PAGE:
Data extraction was organized in an electronic spreadsheet divided into three tabs: descriptive information (e.g., study location, age group, follow-up process, sample size), methodological information (e.g., study design, instruments used for evaluating food consumption, statistical protocol), and results (e.g., measures of effect, measures of variability, and p value). This procedure was also conducted by pairs (B.F. and I.V.; I.A. and M.G.; L.N. and R.L.), with the support of a third researcher (P.G.).
Regarding the extraction of results, it is important to highlight that, for articles which presented a different analysis (e.g., univariate and multivariate analyses), the most adjusted result was extracted, presenting or not presenting statistical associations. This was adopted to control confounders in the synthesis. The results were classified as: (i) no statistically significant association (p > 0.05); or positive (ii) or negative (iii) statistically significant association (p < 0.05).
At the end of the data extraction, variables were classified by their nature (individual, interpersonal, environmental, or public policy), according to the socioecological model [17]. We chose this model because it considered other domains—not just individual ones—that may be related to the consumption of ultra-processed foods: interpersonal, environmental, and political.
The descriptive synthesis was elaborated from the refinement of the data in the extraction spreadsheet. Due to the high number of variables identified among the included studies, it was stipulated that only the variables analyzed by at least three studies would be presented in the synthesis.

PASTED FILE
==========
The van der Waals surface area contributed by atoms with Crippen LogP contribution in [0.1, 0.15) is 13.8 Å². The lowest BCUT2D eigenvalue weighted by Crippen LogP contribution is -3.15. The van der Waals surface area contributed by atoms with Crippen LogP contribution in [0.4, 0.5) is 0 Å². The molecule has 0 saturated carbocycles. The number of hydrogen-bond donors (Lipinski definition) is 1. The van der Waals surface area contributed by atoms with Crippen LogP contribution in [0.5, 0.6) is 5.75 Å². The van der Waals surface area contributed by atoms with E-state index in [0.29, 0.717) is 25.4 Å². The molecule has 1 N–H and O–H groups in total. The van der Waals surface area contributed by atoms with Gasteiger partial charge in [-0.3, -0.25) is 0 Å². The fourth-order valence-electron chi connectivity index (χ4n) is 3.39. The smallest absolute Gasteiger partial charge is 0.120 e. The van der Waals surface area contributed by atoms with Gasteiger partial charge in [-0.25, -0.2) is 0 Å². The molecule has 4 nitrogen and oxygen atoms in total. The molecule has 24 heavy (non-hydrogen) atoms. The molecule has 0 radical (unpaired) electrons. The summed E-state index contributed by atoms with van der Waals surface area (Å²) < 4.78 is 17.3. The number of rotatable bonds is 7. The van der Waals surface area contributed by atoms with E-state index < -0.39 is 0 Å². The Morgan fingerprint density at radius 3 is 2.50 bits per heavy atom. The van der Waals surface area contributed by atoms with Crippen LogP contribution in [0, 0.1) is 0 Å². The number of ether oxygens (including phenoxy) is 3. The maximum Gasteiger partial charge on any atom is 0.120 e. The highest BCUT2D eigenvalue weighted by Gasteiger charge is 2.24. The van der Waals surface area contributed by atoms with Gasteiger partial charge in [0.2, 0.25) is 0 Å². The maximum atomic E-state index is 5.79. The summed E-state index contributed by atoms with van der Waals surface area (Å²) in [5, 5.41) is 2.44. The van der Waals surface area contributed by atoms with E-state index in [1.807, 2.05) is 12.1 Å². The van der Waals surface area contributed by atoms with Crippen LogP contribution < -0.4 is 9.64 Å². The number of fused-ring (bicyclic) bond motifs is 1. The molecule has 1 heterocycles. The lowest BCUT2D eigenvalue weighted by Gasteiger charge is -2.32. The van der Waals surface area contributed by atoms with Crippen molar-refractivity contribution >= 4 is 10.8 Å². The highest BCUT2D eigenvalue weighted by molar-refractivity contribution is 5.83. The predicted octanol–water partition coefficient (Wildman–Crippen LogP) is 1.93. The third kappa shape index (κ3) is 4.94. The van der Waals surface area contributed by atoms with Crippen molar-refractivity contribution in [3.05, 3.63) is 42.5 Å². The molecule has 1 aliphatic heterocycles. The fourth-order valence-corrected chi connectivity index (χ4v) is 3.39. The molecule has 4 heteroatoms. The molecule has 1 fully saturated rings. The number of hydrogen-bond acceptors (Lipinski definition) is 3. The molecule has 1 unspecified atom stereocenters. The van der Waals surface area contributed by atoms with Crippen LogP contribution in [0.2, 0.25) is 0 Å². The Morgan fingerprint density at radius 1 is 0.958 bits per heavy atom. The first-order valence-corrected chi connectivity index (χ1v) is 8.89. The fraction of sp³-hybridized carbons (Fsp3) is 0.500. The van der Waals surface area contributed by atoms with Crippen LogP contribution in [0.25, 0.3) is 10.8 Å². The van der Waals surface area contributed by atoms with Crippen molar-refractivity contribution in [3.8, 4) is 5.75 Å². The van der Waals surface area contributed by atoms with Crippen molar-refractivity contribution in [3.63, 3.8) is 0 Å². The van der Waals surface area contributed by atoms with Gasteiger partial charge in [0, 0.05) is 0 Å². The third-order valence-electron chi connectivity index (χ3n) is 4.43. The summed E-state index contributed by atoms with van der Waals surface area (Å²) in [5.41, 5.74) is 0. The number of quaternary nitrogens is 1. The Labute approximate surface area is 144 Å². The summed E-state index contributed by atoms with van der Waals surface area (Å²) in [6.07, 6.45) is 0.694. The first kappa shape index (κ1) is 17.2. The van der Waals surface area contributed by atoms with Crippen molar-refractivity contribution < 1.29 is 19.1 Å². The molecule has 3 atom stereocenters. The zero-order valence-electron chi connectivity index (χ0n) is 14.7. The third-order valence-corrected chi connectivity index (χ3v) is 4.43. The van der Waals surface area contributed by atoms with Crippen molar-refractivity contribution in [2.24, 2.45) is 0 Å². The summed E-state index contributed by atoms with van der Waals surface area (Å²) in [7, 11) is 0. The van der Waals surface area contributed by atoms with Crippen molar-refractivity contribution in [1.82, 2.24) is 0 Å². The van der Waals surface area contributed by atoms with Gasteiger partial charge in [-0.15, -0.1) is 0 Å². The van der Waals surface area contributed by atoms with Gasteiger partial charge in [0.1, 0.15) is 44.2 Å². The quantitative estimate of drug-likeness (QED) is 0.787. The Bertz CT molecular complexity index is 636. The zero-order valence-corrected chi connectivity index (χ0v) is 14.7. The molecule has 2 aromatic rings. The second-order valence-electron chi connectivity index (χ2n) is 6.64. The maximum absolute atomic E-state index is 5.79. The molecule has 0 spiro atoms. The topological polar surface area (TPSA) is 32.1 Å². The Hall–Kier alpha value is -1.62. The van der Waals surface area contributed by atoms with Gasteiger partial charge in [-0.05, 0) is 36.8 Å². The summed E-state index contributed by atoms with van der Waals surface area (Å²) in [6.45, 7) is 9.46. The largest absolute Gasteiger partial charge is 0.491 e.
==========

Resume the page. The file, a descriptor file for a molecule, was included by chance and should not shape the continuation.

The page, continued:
Due to the variability in the instruments used to assess food consumption and the models of the analysis (i.e., type of regression, adjustment factors for confounding, effect measures), it was not possible to conduct the meta-analysis. Therefore, due to the first steps of the review process, the organization and presentation of a descriptive synthesis were stipulated in order to provide more robust information for decision making.
The risk of bias in the included studies was assessed by the adapted version of the quality assessment tool for quantitative studies of the Effective Public Health Practice Project (EPHPP) [18]. Adaptations were made considering the inclusion criteria of this research, covering six domains: sample profile; selection bias; report of representativeness; instrument used to assess food consumption; losses and dropouts; and statistical analysis.

3. Results

Searches in electronic databases resulted in the identification of 1444 potential studies (Figure 1). Removing the duplicates, 1350 were assessed by their titles and abstracts. A total of 68 remained for full-text assessment, among which 57 were excluded. The main reasons for exclusion were: not grouping ultra-processed foods in the analysis (n = 15); age group (n = 8); and not using ultra-processed terminology (n = 8). Eleven original articles met the eligibility criteria and had their data extracted for the descriptive synthesis [19,20,21,22,23,24,25,26,27,28,29]. However, three articles used data from the same survey (the 2015 National School Health Survey) [27,28,29] and, therefore, the present synthesis was developed through data of nine original cross-sectional studies.